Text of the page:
Politically our position is incomparably better. We here in North America have enjoyed the longest stretch of religious liberty in history. Educationally, there is also no comparison. We can all read. We all have Bibles. In the early days of the church the New Testament didn’t even exist. The Old Testament existed only in hand copied scrolls. Only the equivalent of a millionaire could afford a copy of a single book, much less all the Old Testament. Literacy was about ten percent or less so who needed a book? Economically, it is from night to day. Our national wealth has enabled us to produce the best fed, best clothed, best housed generation in history. We have the most discretionary income, and more places and ways to enjoy spending it than any people.
But, oh, how do we stack up spiritually? I am not referring to the population in general, but to professors of holiness in particular: to you and me to be specific. We profess to be and would like to sincerely believe we are the religious descendants of those illustrious saints of the early church as well as of those of more recent centuries who knew the fact and the fruit of a Holy Spirit filled life. The first generation of Christians spread the gospel from Spain to China without a plane, train, automobile, or even a bicycle. It was not done on petroleum power, but Holy Ghost power! We would like to tell ourselves and others that what we have is what they had. As Peter put it, “This is that.” But I ask you, “Is this, that?”
Many professors of the Holy Spirit baptism go year in and year out without bringing one person to Jesus Christ. Is this that? As a consequence our churches are diminishing in number and members. Do you know of any (even one) new conservative church that wasn’t the getting together of those who came out of something else? (Yes, they may have had every good reason to come out, but the fact remains that no new ground is being plowed.) “Is this that?” The opportunity base of the world is increasing every year. (Fully one half of all the people who have ever lived are alive right now, today!) The operational base for reaching the world is shrinking yearly. A smaller percentage of our shrinking members are answering the call to serve at home and abroad. As a people we are investing a smaller proportion of our cash flow (income, money) in spiritual endeavors at home or abroad than we did fifty, even thirty, years ago. “Is this that?”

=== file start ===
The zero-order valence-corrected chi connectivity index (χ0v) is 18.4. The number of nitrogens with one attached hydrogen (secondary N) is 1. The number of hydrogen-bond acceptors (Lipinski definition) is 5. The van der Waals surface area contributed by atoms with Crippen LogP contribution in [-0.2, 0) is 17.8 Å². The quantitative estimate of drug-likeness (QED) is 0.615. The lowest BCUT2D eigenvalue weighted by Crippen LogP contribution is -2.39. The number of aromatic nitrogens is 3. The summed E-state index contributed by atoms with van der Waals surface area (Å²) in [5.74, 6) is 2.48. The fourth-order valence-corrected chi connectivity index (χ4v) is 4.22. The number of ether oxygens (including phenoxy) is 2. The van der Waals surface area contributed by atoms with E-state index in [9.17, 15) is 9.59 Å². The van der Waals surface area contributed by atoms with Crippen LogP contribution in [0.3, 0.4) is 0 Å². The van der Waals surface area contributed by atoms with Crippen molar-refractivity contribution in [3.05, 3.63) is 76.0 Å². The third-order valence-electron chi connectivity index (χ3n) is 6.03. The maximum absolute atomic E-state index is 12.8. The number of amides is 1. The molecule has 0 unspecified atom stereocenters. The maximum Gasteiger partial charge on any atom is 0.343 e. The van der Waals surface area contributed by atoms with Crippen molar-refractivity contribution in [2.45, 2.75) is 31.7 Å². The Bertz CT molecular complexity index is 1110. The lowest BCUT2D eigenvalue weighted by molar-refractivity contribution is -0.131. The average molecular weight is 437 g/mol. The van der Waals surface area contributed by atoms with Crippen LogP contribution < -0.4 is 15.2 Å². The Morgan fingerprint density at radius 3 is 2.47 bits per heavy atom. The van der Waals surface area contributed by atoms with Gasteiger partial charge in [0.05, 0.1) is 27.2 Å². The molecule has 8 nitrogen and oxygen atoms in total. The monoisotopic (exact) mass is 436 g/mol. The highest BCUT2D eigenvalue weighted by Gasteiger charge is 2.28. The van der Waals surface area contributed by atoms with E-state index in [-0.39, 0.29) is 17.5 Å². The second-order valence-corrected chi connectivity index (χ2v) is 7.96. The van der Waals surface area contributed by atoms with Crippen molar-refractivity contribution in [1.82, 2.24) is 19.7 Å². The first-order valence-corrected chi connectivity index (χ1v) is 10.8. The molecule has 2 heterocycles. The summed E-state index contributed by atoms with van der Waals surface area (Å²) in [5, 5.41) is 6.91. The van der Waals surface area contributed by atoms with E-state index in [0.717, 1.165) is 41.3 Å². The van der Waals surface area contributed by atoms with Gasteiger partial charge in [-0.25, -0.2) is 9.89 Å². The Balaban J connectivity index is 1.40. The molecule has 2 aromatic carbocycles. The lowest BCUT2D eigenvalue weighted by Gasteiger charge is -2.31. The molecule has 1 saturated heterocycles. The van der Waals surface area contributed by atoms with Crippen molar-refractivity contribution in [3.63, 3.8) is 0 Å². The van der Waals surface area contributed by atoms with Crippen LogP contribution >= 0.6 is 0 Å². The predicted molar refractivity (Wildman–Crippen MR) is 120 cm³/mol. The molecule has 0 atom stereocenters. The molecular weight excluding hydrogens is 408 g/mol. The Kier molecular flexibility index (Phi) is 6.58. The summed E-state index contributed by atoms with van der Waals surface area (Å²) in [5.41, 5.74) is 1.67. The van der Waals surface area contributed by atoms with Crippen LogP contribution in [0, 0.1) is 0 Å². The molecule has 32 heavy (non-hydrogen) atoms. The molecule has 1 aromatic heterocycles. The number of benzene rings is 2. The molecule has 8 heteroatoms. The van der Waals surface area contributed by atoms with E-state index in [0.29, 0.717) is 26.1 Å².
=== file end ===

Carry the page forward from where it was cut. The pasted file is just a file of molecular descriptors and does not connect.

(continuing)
No, friend, honestly now, we must admit whatever it is that happened to the 120 in the upper room is not happening around our altars and in our hearts today, regardless of what we profess. What we see is the purity of sterility, not the power of divine life surging through and through one’s being until it is reproduced in others. Jesus promised to give us the power to witness. There is an entire generation in America who need to hear the gospel from a purified, empowered heart and life. One may say, “I have the purity, but not the power.” Not so! If you don’t have the power, it is because you have stifled it or trifled it away. Where one draws back or fails to press forward, immediately the seed of corruption is planted in the cleansed heart. It is even as it was with Eve who stifled the voice of conscience and trifled with doubt which led to disobedience and perdition.
Let us expect to have this Holy Ghost power and not accept its absence as the norm. If you don’t have this power of the Holy Spirit, ask for Him to come and bring it with Him. Power to be pure, power to witness, power to bring others to Jesus and see them saved.
Is this that?